Farming 8km east of Warracknabeal on the family farm ‘Warrandah’, Matt Lang with the assistance of wife Jess, father Peter and staff member Trev, manage a mixed farming enterprise. The sheep add to the rotation of wheat, barley, canola, lentils, beans and vetch.
Matt returned to the family farm after studying civil engineering at university in Ballarat, and spending five years in Melbourne. Now not only farming full time, Matt still consults to engineering firms in the city.
Two-year-old son Harry, also keeps the family on their toes.
Technology is becoming more prevalent, what technology are you using currently?
Technology plays a huge part within farming and is only going to become more advanced and accessible in years to come.
Our farm uses a variety of different technology tools such as GPS in all tractors which allows us to inter-row sow, control when spraying, and collect yield maps/data from our header.
We also use Back Paddock to maintain all farm records, Yield Prophet® for assisting with nitrogen decisions and electronic ear tags for sheep.
How important is livestock in your business? Have you considered becoming a sole cropping enterprise?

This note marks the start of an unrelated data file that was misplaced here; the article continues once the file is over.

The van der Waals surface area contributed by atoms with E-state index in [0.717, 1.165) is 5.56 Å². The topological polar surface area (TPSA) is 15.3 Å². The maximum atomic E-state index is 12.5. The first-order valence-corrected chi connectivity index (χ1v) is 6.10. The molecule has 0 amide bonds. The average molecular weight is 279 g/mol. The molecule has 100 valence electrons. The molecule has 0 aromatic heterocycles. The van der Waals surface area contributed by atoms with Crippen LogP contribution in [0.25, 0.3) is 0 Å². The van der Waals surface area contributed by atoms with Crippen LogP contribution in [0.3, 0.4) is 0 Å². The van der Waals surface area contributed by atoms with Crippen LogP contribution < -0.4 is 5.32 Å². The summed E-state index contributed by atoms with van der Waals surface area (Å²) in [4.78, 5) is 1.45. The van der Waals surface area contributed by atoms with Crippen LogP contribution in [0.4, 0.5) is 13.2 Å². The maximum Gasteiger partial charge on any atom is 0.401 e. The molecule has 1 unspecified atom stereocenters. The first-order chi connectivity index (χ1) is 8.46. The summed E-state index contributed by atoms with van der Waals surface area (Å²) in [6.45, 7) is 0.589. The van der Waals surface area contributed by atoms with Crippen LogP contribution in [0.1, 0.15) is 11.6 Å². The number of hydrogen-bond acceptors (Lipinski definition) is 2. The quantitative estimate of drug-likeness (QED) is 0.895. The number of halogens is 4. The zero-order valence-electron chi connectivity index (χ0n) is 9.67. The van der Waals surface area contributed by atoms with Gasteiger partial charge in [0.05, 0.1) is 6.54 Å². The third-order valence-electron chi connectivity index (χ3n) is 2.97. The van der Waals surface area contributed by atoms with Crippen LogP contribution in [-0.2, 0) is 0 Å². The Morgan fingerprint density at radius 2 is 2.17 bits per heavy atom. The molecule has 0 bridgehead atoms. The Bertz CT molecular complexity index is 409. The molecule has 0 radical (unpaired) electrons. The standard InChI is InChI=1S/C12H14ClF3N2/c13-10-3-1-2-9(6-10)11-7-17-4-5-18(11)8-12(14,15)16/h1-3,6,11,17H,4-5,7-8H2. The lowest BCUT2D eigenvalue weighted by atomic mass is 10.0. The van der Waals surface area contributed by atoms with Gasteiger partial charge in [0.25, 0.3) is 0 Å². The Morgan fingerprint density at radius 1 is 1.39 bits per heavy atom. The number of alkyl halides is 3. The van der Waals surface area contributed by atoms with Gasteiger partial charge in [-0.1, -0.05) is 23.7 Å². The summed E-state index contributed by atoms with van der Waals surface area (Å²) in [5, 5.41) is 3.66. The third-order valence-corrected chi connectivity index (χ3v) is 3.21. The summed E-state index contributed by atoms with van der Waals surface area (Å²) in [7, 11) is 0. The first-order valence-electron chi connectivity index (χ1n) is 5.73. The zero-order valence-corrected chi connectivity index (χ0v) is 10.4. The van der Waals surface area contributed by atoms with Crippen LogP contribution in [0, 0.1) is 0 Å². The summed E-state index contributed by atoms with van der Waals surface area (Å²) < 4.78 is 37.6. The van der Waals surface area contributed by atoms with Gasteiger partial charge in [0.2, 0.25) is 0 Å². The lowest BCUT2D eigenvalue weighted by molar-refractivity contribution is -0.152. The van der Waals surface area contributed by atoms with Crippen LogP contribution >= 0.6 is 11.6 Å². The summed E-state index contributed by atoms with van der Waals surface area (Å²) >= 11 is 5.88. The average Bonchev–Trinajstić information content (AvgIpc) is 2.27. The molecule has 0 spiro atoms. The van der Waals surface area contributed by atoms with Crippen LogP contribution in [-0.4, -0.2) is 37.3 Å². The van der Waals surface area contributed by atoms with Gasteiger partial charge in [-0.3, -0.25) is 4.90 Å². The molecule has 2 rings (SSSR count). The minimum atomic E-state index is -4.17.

Sheep play an important part in our business by adding diversity and fitting in well with our cropping rotation.
We breed cross-bred lambs and sell throughout the year which helps with cash flow.
We utilise our sheep by grazing the vetch paddocks during the winter period and stubbles post-harvest.
We have had success in the past and it is something we look to continue heading into the future.
Have you experienced any frost damage any other issues affecting your crops this season that haven’t been an issue in the past couple of seasons?
Luckily, we got through the frosts this season with no major damage.
However, we have had significant mice issues which hasn’t been so bad in past. We have dealt with this through ongoing monitoring and baiting of crops to reduce numbers.
Paddocks have been baited anywhere from once up to four times. So hopefully we have done enough to get through harvest with no significant losses.
Now that we are heading to the business end of the season, have you thought about your harvest weed seed management strategy?
We desiccate all legumes crops prior to harvest to stop weeds setting seed.
We will use narrow windrow burning in any problem areas in the legume crops, which we have done in the past with some success.
We also do a couple of paddocks of vetch hay and vetch brown manure as part of our rotation to help reduce weed numbers.
The season is looking quite good at the moment, and with other areas regions not having the best run, how are you tackling grain marketing?
We try to market our grain all year round and work on an average price through on-farm storage and selling ex-farm, warehousing, and more recently utilising Clear Grain which enables us to set a price.
We also use a grain broker who helps with all sale decisions.
Picture - Matt, Harry and Peter Lang